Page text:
But if you do want more, if you do want to see what’s possible in your life, you’ve got to practice. Every day.

So, how do we begin?

First of all, take a deep breath. Be gentle on yourself. Maybe you’ve tried to make a change or establish a routine a ton of times already and you’re feeling somewhat defeated. Okay, I get it! I’ve certainly been there. And today is a new day. And today, right now, is the only time where change happens. So, we try again. And if we fail, we get up and try again. Remember to breathe.

Now, let’s dive in.

Get clear about the change you are seeking.  What is it that you want? What does it look like, feel like, smell like? How would you think different, feel different, stand different if you were to attain what you want?

Clarify why this is so important to you. What would it look like if what you wanted was possible and you stayed committed to yourself? What sort of ripple effect would this have on other areas of your life? On other people’s lives around you? What might happen if you do not make a change? What would you be missing out on?

Go a bit deeper. Now, what is it that you really want? How do you need to be in order to get that in your life? What do you need to believe?

Curate and cultivate your everyday practice.

Ritualize It

Plan out a ritual that you will do at the same time every day. Make it special. Make it something that you get excited about doing. The more we create ritual in our lives, the more our brains and bodies begin to seek the benefit we experience when we enter that ritual space. The thought shifts from, “Oh, I have to meditate ‘cause I said I would stick to this” to “Ooooh, I get to do the thing that makes me feel grounded and grateful.” Light a candle, put on that special pair of socks, play that song that gets you stoked—whatever! Just ritualize it in some way.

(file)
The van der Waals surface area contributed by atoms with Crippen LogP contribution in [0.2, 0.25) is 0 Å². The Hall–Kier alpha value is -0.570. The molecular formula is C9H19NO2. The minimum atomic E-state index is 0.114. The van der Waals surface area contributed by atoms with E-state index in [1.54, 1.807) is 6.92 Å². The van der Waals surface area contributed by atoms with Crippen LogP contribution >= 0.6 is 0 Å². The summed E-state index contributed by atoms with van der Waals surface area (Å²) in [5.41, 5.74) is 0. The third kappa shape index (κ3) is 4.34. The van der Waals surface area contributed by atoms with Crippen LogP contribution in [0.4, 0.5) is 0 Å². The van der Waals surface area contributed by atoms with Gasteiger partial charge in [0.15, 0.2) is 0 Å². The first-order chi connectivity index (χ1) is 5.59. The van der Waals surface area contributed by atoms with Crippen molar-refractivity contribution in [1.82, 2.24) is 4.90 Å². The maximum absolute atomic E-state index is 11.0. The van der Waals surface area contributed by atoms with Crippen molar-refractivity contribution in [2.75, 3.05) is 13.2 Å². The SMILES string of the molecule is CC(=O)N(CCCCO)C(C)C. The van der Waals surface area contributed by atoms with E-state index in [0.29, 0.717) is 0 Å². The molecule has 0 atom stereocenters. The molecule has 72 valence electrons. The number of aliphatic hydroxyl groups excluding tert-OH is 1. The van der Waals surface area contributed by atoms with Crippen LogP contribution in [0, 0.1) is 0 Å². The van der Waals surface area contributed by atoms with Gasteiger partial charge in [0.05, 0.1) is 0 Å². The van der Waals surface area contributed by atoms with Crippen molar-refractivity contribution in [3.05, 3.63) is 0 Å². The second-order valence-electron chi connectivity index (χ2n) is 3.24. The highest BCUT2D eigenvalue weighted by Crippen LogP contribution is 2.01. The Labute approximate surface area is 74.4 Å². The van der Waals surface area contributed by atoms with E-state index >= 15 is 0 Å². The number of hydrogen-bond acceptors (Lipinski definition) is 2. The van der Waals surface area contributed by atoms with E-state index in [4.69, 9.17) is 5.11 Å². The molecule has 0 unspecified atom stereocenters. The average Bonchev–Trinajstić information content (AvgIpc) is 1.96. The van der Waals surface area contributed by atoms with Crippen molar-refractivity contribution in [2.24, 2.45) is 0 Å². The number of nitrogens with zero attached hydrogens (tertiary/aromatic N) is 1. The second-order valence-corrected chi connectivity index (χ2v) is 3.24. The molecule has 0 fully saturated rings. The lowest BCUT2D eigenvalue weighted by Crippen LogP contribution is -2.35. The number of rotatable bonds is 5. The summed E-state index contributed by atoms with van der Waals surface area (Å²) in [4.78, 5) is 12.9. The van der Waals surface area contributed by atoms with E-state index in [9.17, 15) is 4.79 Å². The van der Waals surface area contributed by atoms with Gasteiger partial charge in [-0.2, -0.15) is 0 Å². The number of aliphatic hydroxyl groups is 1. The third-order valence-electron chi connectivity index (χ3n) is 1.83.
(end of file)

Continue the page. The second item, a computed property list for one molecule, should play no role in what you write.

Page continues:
Remember Your Why

Take a moment to jot down the answer to those questions above on a note card and put it somewhere you can see every day. In order to make set up an everyday practice, we have to stay connected to our why for doing it. That provides the extra boost in motivation when we might be trending toward letting the path of least resistance win. Remember why you want to do this in the first place.

Stick With It

It generally takes three to four weeks of sticking with something to fully incorporate it into a new way of being. Stick with it! The first week can be challenging. Remembering your why is critical during this time. The second week tends to be sort of an endurance test. Your brain and body are getting hooked on the new ritual, but those old grooves in your brain are still much deeper than the new. It would be quite easy to take the path of least resistance and do what you’ve always done. Stick with your new practice. In week three you are beginning to see some real benefits of sticking with your practice, and in week four you can now feel how this is a new habit ingrained into your way of being.  

Stick with it. Just try for a month. What have you got to lose?

Remember, It’s A Practice 

For you perfectionists out there (myself included) remember, it’s a practice. We practice the way we want to be. It’s not striving toward perfection. We practice every day as an exploration and a discovery of ourselves that day. We try, and we fail, and we get up and try again. And always, we’re just practicing.

Whether you are cultivating a practice of morning exercise, meditation, journaling, drinking tea mindfully, prayer, connecting with nature, or whatever else feels important to you—you are carving out time for yourself. Time for the self that you value and honor, for the self you’d like to be more of in the world.

To really step into the changes we want to see in ourselves and in our lives, we have got to practice every day for long enough that it just becomes our everyday practice.